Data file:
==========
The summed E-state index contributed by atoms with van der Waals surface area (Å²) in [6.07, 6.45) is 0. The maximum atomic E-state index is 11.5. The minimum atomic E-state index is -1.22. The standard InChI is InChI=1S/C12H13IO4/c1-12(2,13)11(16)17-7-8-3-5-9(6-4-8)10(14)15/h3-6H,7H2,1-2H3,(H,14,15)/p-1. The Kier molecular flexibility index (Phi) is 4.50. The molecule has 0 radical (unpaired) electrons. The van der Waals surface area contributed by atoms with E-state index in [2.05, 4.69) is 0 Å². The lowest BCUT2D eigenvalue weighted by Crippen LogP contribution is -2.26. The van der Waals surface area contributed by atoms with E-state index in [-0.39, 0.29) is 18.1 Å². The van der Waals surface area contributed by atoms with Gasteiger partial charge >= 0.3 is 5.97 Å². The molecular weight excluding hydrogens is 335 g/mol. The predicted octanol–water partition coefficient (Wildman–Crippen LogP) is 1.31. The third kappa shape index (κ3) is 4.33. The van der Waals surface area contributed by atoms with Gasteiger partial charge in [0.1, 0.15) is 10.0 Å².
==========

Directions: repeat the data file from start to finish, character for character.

The summed E-state index contributed by atoms with van der Waals surface area (Å²) in [6.07, 6.45) is 0. The maximum atomic E-state index is 11.5. The minimum atomic E-state index is -1.22. The standard InChI is InChI=1S/C12H13IO4/c1-12(2,13)11(16)17-7-8-3-5-9(6-4-8)10(14)15/h3-6H,7H2,1-2H3,(H,14,15)/p-1. The Kier molecular flexibility index (Phi) is 4.50. The molecule has 0 radical (unpaired) electrons. The van der Waals surface area contributed by atoms with E-state index in [2.05, 4.69) is 0 Å². The lowest BCUT2D eigenvalue weighted by Crippen LogP contribution is -2.26. The van der Waals surface area contributed by atoms with E-state index in [-0.39, 0.29) is 18.1 Å². The van der Waals surface area contributed by atoms with Gasteiger partial charge >= 0.3 is 5.97 Å². The molecular weight excluding hydrogens is 335 g/mol. The predicted octanol–water partition coefficient (Wildman–Crippen LogP) is 1.31. The third kappa shape index (κ3) is 4.33. The van der Waals surface area contributed by atoms with Gasteiger partial charge in [0.1, 0.15) is 10.0 Å².